Project

Primary (School) Access through Speed Schools + (PASS+) Project

Through the Primary (School) Access through Speed Schools + (PASS+) Project, Plan International will increase the quality and supply of formal primary education and non-formal accelerated-learning programmes (Speed Schools) by focusing on community mobilisation, capacity development of stakeholders and improved education governance.

PASS+ will follow two distinct pathways to bring this to fruition. The first being Speed School Interventions, which are community-supported and managed accelerated-learning programmes that cover primary school curriculum for classes 1 through 3 via an intensive nine-month course. The second pathway, Primary School Interventions, specifically targets OOSC between the ages of 6 and 14 who may never enrol, have enrolled late by less than a year, and/or have dropped out for less than a year and are seeking re-entry. Campaigns will be launched to promote this demographics’ enrolment into primary school.

To achieve sustainability, the project proceeds with the notion that the good practices emerging from the implementation of PASS+ shall be mainstreamed into the official education systems of Burkina Faso, Mali and Niger. In effect, the PASS+ sustainability model is comprised of five key pillars: 1) alignment with national and sub-regional OOSC strategies; 2) training of Speed School teachers; 3) community participation and ownership; 4) building the capacity of key institutions; and 5) coordination and coherence between funding partners and government actions.    

Partners

Plan International

Plan International has been working in sub-Saharan Africa since the 1970s, helping poor children to realise their right to health, education, food security and protection. EAC has partnered with Plan to ensure that hundreds of thousands of primary-school age children access quality education in Ghana and Uganda. Furthermore, EAC and Plan have collaborated to expand access to Speed Schools in Burkina Faso, Mali and Niger. Through separate initiatives, EAC and Plan aim to reach 331,000 out of school children (OOSC) in Ghana, Uganda, and Burkina Faso, Mali and Niger.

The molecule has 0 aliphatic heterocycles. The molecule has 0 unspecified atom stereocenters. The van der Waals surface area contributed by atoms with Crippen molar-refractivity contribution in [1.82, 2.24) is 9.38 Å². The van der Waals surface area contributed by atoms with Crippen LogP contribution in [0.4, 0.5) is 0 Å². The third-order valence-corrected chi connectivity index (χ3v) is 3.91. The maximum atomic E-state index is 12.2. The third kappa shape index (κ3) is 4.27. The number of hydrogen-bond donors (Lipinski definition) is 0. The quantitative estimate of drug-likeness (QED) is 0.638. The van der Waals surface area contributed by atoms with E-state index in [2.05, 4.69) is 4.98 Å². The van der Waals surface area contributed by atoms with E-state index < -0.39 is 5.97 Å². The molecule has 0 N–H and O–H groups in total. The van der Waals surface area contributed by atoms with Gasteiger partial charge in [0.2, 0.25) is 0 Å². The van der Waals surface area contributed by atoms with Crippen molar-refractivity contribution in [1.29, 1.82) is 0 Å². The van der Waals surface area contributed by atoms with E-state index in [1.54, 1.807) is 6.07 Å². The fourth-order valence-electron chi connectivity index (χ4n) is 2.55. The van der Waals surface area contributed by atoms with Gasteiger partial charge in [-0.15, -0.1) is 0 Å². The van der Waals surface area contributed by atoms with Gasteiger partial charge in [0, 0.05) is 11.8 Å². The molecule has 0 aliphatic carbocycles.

Countries

Burkina Faso

Burkina Faso

Despite the country’s recent bouts of political unrest, Burkina Faso has made sizeable gains with regard to the pursuit of EFA. Between 2000 and 2012, the country more than doubled its score on EFA’s index for African countries. Notwithstanding this indicator of progress, Burkina Faso’s education sector is still fraught with challenges – the country’s index totals were approximately 25 points below the average scores registered by its African counterparts.
Mali

Mali

Situated in the heart of West Africa, Mali is a Sahelian country that shares borders with seven other African countries. Recent estimates indicate that if annual population growths continues unabated at 3.6 percent, Mali’s population under the age of 25 will double. As it happens, the country’s population is unevenly distributed throughout the national territory, as 77.5 percent of people live in disparate rural areas. Roughly 73 percent of people in rural areas and 63 percent of the population overall live in poverty. Compounding matters, an armed conflict and instability emanating from the North, have, since 2012, brought about a humanitarian crisis in the country and an influx of refugees into neighbouring Burkina Faso and Niger.
Niger

Niger

Landlocked in West Africa, Niger is a Sahelian/Saharan country, sharing borders with seven other African countries. In comparison with some of its oil-rich neighbours, Niger is endowed with relatively scant natural resource wealth. Furthermore, the country is beset by an array of challenges related to desertification and the expansion of the Sahara, as well as cyclical droughts. In 2012, an armed conflict and instability from neighbouring Mali, precipitated a humanitarian crisis in and an influx of refugees into the country. As of 2014, Niger appeared at the 187th position in the United Nations Human Development Index. Demographic pressures (3.9 percent annual population growth) weigh on the country’s development prospects as well.